Lindsay Persohn:

I've had some of those those same fears myself, but I love what you said, I think the you know, in many small ways, during a school day, we can make a small shift to give students more agency. And in doing that, I think that that helps to kind of I think of this like loosening the fibers of the structure of school and creating just a little bit more wiggle room. Right. And then we see oh, that was really positive and productive, which leads to uncovering more new ways that we can provide students with a little bit of agency and I think, then you begin to uncover the structures that allow for increased agency, right? Because we can we can give kids those, if they need scaffolding into choice making, decision making, critical thinking, we give them those those bumpers, right we give them those guidelines without telling them exactly what to think or what to do. But instead, we are giving them just some guardrails to help them to feel safe and making those decisions, particularly if it's new for them. Because I would venture to say that for lots of kids, having choices in school is a new thing for them to be without the directives each day is would be a new experience for some kids. So I really appreciate that. I think that idea of finding agency, and again, I think of it for children, and also for teachers, I think that and past guests, in fact, Danielle Dennis comes to mind said, teachers have more agency than they realize. And I think it's so important for us to keep sort of pulling up those threads until we find that wiggle room, you know, the differences that really make a difference, and allow for a bit more flexibility, freedom and independent kind of thinking in schools.

Victoria Damjanovic:

Yeah, I think so you brought up such a great point about letting children practice and setting some boundaries, because what you will typically hear is, oh, I tried that, and it doesn't work. Well, if you've you have children that have never been able to make a decision before for themselves, they don't know how to do it, just like anything else they have to practice. So you know, even starting small, it can be one little bit of your day, I think you'll see the change, and you'll see the difference, and you give them guidance, and then you keep expanding on it. I'm gonna go back to something that Jennifer Keys Adair said she was keynote somewhere. And it really is something that really struck me. One of the things that she talked about, we view children and certain people as subhuman. And if you do certain things, you get to become human. And that really struck me because I started thinking of early childhood spaces in that, hey, if you get on reading level, then you get to do this. If you if you do this.... so what's happening is we squelch agency, by ability. But what happens is that line, if you go to college, then you'll be successful. We keep raising the bar, so people don't ever achieve personhood, which I think you know, in the classroom speaks volumes, right? Teachers are the same way teachers have to find their own agency, and doing things that make them feel good about their classroom space and, and meeting the needs of children, but then also allowing for children to do so in that same space.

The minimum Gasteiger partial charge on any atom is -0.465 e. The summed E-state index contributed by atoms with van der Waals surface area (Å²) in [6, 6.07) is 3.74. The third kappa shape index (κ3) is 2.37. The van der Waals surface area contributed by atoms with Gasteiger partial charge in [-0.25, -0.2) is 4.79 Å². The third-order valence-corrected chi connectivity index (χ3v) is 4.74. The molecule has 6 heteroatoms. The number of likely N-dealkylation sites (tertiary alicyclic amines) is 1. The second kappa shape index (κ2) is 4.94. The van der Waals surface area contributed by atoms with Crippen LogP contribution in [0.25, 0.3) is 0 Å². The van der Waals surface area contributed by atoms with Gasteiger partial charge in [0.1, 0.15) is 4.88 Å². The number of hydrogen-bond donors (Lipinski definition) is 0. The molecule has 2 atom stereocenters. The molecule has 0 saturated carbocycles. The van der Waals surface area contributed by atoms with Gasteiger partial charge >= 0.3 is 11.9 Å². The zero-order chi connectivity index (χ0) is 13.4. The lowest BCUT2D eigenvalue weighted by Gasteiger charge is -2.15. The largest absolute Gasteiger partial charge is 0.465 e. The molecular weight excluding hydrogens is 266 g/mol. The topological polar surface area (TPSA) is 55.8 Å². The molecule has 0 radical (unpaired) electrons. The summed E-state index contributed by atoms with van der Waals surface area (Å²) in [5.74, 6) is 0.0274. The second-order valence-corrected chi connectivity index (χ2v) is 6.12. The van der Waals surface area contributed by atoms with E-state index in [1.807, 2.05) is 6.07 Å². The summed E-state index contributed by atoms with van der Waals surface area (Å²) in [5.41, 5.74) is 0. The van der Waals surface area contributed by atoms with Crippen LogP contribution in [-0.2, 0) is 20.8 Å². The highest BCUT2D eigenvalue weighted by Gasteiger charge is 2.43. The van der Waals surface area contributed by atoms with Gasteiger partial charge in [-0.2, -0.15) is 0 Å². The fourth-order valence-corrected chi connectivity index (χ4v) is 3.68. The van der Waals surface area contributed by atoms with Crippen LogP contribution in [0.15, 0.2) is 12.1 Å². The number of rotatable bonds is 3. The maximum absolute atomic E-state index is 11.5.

Lindsay Persohn:

Very well said and certainly, we will put a link to the resources and the scholars you've mentioned here, we'll put that in the show notes and on your guest page as well. So Tori, I thank you so much for your time today and I thank you for the work that you do in the world.

Victoria Damjanovic:

Well, thank you so much for having me. I enjoyed it.

Lindsay Persohn:

Dr. Victoria Damjanovic is known for her work in the areas of early childhood development, teacher knowledge, and equity in early childhood education. Specifically, her research explores in service and pre service teachers content and pedagogical knowledge, communities of practice, and the role of documentation in child and teacher learning in early childhood contexts, through dimensions of equity. Her work has appeared in journals such as Early Childhood Education Journal, Social Studies and the Young Learner, Numeracy, British Journal of Educational Psychology, Professional Development and Education, School and University Partnerships, Journal of Inquiry and Action in Education, Kappa Delta Pi Record, and The Teacher Educator. Her work has been funded by the US Department of Education. Upon completing a bachelor's degree in Applied Behavior Analysis at the University of North Texas, she worked as a behavior analyst for young children diagnosed with autism while working on her master's degree in development and family studies. After earning her PhD in Curriculum and Instruction in Early Childhood Education from the University of South Florida, Tori led the exemplary teacher educator laboratory preschool at USF for six years. Dr. Damjanovic is currently an assistant professor in Early Childhood Education and Early Childhood Special Education and the Department of Teaching and Learning and Educational Specialties at Northern Arizona University. For the good of all students Classroom Caffeine aims to energize education research and practice. If this show provides you with things to think about, don't keep it a secret. Subscribe, like, and review this podcast through your preferred podcast provider. I also invite you to connect with the show through our website at WWW dot Classroom caffeine.com where you can learn more about each guest, find transcripts for many episodes, explore episode topics using our tagging feature, support podcast, research through our survey, request an episode topic or a potential guest or share your own questions that we might respond to through the show. You could also leave us a voice message or a text message at 1-941-212-0949. We would love to hear from you. As always, I raise my mug to you, teachers. Thanks for joining me.